Brain development after intrauterine exposure to lithium: A magnetic resonance imaging study in school-age children

Eline M.P. Poels*, Astrid M. Kamperman, Hilmar H. Bijma, Adriaan Honig, Inge L. van Kamp, Steven A. Kushner, Witte J.G. Hoogendijk, Veerle Bergink, Tonya White

*Corresponding author for this work

Research output: Contribution to journalArticleAcademicpeer-review

1 Citation (Scopus)
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Objective: Lithium is often continued during pregnancy to reduce the risk of perinatal mood episodes for women with bipolar disorder. However, little is known about the effect of intrauterine lithium exposure on brain development. The aim of this study was to investigate brain structure in children after intrauterine exposure to lithium. Methods: Participants were offspring, aged 8–14 years, of women with a diagnosis of bipolar spectrum disorder. In total, 63 children participated in the study: 30 with and 33 without intrauterine exposure to lithium. Global brain volume outcomes and white matter integrity were assessed using structural MRI and diffusion tensor imaging, respectively. Primary outcomes were total brain, cortical and subcortical gray matter, cortical white matter, lateral ventricles, cerebellum, hippocampus and amygdala volumes, cortical thickness, cortical surface area and global fractional anisotropy, and mean diffusivity. To assess how our data compared to the general population, global brain volumes were compared to data from the Generation R study (N = 3243). Results: In our primary analyses, we found no statistically significant associations between intrauterine exposure to lithium and structural brain measures. There was a non-significant trend toward reduced subcortical gray matter volume. Compared to the general population, lithium-exposed children showed reduced subcortical gray and cortical white matter volumes. Conclusion: We found no differences in brain structure between lithium-exposed and non-lithium-exposed children aged 8–14 years following correction for multiple testing. While a rare population to study, future and likely multi-site studies with larger datasets are required to validate and extend these initial findings.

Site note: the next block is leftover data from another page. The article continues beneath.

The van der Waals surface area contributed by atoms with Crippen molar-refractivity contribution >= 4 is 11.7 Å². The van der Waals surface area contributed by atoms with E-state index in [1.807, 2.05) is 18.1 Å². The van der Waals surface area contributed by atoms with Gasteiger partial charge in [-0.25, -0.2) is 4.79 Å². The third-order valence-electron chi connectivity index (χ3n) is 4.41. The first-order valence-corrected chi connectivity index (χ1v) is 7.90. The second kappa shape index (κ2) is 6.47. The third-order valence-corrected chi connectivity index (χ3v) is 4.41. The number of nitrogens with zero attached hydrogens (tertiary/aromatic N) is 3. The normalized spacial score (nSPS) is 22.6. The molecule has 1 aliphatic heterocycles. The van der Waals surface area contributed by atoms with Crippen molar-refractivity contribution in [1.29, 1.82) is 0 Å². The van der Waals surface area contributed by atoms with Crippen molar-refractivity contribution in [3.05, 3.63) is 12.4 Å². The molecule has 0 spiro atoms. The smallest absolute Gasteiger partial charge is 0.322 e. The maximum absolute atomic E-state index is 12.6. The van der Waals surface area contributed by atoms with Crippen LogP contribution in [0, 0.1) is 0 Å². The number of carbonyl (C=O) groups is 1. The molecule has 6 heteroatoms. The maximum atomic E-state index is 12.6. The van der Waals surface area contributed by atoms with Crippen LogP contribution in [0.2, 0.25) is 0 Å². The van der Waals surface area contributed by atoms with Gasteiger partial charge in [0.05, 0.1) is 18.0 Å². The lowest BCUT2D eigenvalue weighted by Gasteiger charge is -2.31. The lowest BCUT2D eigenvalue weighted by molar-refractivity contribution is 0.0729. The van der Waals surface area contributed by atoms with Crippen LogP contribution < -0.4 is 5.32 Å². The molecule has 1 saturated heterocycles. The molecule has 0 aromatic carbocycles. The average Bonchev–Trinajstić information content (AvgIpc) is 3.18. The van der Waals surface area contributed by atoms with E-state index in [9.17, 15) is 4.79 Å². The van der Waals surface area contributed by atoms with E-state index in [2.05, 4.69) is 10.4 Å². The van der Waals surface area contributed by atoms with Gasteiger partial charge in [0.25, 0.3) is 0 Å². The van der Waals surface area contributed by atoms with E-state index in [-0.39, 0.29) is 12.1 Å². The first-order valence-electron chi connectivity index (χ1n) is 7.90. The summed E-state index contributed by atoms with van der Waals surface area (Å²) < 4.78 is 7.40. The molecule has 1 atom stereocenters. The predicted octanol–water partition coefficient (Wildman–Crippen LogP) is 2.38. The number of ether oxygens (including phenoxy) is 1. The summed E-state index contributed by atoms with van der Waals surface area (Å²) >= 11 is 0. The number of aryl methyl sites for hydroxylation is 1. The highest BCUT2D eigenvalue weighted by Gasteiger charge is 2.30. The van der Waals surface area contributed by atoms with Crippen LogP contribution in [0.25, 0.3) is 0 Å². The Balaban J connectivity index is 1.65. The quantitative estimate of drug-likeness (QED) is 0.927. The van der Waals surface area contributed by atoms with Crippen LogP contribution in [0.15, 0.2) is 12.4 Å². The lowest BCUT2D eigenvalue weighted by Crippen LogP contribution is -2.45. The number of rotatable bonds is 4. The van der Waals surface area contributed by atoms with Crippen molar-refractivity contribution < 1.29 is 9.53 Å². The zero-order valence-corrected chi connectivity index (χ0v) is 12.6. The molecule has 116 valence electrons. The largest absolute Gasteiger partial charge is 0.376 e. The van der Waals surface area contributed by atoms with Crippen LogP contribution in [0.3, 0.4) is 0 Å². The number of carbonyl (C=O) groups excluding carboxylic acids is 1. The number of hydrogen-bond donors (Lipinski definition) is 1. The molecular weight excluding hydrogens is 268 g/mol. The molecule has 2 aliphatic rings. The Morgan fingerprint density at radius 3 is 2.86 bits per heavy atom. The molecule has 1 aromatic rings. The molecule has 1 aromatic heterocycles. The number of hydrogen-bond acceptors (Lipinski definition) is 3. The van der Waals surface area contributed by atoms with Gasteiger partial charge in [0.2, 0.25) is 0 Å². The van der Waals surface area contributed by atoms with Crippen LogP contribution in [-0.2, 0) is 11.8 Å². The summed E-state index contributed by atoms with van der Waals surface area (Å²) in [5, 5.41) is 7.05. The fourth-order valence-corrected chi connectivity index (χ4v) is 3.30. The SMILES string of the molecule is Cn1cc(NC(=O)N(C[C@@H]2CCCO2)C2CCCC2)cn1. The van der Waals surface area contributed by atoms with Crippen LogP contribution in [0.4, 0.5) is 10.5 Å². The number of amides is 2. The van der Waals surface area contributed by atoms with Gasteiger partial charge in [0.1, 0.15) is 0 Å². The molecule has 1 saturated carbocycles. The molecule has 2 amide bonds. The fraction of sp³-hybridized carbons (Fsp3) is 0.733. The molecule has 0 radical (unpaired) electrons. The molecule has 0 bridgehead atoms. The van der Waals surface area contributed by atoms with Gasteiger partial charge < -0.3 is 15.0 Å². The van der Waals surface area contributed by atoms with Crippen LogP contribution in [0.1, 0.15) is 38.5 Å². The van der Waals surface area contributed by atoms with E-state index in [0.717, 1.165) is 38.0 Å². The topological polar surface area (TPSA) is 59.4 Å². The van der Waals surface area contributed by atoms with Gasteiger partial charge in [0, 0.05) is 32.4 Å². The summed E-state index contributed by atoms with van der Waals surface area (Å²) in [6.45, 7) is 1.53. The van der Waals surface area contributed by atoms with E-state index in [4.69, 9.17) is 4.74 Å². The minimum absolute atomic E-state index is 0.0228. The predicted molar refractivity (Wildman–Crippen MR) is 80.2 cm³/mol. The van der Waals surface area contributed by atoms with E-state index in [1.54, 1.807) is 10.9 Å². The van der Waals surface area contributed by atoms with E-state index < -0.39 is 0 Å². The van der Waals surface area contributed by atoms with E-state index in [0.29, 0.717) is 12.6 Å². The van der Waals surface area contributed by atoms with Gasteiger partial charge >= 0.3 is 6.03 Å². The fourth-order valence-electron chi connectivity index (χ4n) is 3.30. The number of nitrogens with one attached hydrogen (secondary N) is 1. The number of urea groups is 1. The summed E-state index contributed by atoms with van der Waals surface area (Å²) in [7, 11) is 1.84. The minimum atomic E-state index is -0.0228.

Original languageEnglish
Pages (from-to)181-190
Number of pages10
JournalBipolar Disorders
Issue number3
Early online date12 Jan 2023
Publication statusPublished - May 2023

Bibliographical note

Funding Information:
The authors would like to thank all the children and parents who participated in this study. Additionally, the authors are grateful to Ayuk Bakia, Manal Aziz, Ayse Acar-Aydin, and volunteers for the assistance in the data collection.

Publisher Copyright:
© 2023 The Authors. Bipolar Disorders published by John Wiley & Sons Ltd.


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